Being assigned to an all-male prison was traumatic enough. But a transgender woman incarcerated at MCI-Norfolk says she has been subjected to groping and taunting by male prisoners and correctional officers who routinely harass her because she identifies as a woman.
Now, the 52-year-old prisoner, who has lived as a woman and received hormone therapy for nearly 40 years, is suing the Massachusetts Department of Correction in a bid to force the department to move her to the state women’s prison, MCI-Framingham.
If successful, the lawsuit, filed Wednesday in US District Court in Boston, could make her the first transgender woman to be housed with other women prisoners in Massachusetts, said Jennifer L. Levi, director of the Transgender Rights Project at GLBTQ Legal Advocates & Defenders.
Massachusetts, like most states, typically assigns inmates to prisons based on their anatomy, not their gender identity.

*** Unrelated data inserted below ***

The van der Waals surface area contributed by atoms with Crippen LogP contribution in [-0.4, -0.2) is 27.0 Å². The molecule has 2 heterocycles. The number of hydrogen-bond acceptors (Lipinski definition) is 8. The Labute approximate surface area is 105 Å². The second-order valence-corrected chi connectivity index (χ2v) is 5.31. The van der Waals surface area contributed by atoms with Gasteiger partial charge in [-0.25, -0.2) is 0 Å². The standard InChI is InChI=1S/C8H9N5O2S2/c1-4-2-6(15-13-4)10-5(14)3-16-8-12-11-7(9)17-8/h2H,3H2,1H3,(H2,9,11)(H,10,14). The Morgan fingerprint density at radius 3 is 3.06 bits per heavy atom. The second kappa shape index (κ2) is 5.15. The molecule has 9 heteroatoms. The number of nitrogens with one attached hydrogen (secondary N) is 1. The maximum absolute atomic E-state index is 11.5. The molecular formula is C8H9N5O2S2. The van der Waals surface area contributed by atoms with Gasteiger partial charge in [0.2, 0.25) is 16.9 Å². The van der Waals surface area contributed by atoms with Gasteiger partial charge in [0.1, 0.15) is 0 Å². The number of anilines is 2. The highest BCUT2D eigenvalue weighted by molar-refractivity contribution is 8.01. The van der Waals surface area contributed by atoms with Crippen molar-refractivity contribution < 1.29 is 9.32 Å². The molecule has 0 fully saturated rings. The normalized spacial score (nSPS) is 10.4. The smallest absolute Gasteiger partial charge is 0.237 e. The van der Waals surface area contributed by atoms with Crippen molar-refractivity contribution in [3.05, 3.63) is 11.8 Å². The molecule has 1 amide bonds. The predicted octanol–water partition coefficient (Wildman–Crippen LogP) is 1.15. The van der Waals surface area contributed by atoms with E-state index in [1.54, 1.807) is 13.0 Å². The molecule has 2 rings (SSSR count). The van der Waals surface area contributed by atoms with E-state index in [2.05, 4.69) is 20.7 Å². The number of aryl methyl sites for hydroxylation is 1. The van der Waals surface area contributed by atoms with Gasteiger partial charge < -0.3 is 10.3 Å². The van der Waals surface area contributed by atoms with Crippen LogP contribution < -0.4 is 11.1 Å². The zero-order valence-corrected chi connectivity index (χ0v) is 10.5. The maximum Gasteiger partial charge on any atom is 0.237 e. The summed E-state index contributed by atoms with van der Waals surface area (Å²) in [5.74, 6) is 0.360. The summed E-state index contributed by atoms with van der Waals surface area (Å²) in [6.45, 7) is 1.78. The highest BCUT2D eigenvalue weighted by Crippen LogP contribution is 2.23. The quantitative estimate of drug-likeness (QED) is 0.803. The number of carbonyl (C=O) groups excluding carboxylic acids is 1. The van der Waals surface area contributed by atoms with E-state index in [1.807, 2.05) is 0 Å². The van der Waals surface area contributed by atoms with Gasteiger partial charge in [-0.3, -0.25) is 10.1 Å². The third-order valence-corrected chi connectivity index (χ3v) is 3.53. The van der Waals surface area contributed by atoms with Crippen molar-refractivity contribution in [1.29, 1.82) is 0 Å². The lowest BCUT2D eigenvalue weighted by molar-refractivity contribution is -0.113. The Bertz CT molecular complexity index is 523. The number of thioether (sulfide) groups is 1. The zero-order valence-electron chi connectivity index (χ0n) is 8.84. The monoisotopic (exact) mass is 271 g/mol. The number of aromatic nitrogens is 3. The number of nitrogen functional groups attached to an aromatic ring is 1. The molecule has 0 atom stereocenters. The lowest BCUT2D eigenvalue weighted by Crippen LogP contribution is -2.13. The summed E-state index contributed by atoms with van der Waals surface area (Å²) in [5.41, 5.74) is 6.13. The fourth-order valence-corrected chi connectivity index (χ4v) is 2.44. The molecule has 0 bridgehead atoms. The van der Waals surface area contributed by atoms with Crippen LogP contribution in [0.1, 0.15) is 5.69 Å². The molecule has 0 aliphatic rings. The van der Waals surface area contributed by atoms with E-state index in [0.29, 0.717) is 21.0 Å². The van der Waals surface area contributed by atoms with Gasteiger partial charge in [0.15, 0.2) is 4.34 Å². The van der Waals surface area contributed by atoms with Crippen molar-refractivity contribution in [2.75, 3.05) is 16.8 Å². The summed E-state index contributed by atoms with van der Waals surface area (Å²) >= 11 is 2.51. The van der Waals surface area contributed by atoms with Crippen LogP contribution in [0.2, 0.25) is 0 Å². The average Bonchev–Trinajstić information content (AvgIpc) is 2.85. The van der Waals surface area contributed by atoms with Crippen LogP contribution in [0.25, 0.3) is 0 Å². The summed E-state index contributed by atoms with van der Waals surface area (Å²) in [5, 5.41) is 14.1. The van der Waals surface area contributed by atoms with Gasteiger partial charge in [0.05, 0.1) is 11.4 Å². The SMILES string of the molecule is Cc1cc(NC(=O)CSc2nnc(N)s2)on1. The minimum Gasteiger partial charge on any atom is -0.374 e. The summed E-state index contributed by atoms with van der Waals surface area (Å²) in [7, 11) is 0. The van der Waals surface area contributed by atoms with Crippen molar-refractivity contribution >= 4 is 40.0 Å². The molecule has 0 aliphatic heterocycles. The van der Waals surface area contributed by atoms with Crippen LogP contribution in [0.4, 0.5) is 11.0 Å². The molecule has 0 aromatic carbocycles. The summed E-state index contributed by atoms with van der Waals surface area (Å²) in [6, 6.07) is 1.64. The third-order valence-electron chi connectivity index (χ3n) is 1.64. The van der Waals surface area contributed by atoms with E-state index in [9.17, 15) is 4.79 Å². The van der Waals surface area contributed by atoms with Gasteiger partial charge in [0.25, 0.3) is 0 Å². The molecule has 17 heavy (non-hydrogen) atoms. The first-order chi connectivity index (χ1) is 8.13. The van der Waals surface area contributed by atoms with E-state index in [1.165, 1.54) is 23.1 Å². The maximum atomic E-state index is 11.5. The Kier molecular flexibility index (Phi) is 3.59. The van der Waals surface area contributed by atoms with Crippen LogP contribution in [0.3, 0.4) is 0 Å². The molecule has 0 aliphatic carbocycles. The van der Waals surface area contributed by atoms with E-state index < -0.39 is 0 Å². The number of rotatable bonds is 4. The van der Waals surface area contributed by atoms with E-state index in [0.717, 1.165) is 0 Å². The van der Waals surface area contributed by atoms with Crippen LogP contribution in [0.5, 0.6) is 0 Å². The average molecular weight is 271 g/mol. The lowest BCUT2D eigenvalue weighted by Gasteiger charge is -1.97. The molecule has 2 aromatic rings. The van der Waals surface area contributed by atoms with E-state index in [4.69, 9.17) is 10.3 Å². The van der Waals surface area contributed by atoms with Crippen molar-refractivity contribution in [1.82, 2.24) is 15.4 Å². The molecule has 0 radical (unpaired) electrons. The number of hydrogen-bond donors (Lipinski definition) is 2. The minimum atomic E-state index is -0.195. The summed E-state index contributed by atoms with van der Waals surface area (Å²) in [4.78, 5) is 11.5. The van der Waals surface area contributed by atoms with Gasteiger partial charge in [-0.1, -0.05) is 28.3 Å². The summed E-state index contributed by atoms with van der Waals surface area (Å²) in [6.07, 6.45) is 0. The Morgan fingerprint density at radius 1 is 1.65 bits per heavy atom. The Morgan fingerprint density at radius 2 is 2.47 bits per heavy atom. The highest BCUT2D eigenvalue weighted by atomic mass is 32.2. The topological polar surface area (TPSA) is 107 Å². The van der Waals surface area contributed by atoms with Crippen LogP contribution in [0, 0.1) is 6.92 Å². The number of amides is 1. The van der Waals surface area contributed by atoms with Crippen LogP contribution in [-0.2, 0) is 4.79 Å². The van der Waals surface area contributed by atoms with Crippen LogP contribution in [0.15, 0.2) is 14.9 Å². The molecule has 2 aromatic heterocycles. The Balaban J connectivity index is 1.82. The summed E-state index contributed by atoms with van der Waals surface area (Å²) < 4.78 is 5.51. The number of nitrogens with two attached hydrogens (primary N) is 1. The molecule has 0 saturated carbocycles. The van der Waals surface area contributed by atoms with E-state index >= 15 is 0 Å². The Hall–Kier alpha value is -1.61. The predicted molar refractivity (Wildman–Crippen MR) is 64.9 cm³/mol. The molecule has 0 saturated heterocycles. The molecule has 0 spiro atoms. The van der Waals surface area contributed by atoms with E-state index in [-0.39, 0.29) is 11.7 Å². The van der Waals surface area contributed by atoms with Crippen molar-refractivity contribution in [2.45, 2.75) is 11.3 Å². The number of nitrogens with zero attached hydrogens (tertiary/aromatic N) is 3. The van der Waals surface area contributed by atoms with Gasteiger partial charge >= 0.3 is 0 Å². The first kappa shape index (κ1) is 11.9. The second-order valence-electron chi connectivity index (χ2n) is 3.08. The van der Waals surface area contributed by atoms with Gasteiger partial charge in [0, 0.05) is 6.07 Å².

The lawsuit asks prison officials to treat transgender women like any other woman. That means addressing the prisoner by her female name and relocating her to MCI-Framingham so she will not be strip-searched by men and physically exposed to men on a regular basis.
The case is part of a growing national movement by advocates for transgender prisoners. In recent years, prisons across the country, pressured by lawsuits, have agreed to provide hormone therapy and other medical treatments, and are weighing whether to accommodate prisoners who want to buy makeup at the commissary or wear long hair.